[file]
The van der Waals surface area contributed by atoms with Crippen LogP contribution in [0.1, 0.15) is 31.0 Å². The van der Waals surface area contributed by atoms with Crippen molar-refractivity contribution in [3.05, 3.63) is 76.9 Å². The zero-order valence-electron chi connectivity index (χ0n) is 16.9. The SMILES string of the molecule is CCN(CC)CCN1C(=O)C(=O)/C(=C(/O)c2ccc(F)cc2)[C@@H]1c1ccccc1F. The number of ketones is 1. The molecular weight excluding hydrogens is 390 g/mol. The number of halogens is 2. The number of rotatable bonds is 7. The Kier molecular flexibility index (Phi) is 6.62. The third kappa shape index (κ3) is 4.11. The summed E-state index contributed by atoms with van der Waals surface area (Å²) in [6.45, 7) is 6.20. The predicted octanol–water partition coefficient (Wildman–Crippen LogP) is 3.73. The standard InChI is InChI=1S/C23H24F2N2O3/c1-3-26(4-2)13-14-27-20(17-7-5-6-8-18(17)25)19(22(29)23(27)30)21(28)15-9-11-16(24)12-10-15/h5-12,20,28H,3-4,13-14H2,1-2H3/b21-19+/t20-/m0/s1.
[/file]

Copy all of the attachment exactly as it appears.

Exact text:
The van der Waals surface area contributed by atoms with Crippen LogP contribution in [0.1, 0.15) is 31.0 Å². The van der Waals surface area contributed by atoms with Crippen molar-refractivity contribution in [3.05, 3.63) is 76.9 Å². The zero-order valence-electron chi connectivity index (χ0n) is 16.9. The SMILES string of the molecule is CCN(CC)CCN1C(=O)C(=O)/C(=C(/O)c2ccc(F)cc2)[C@@H]1c1ccccc1F. The number of ketones is 1. The molecular weight excluding hydrogens is 390 g/mol. The number of halogens is 2. The number of rotatable bonds is 7. The Kier molecular flexibility index (Phi) is 6.62. The third kappa shape index (κ3) is 4.11. The summed E-state index contributed by atoms with van der Waals surface area (Å²) in [6.45, 7) is 6.20. The predicted octanol–water partition coefficient (Wildman–Crippen LogP) is 3.73. The standard InChI is InChI=1S/C23H24F2N2O3/c1-3-26(4-2)13-14-27-20(17-7-5-6-8-18(17)25)19(22(29)23(27)30)21(28)15-9-11-16(24)12-10-15/h5-12,20,28H,3-4,13-14H2,1-2H3/b21-19+/t20-/m0/s1.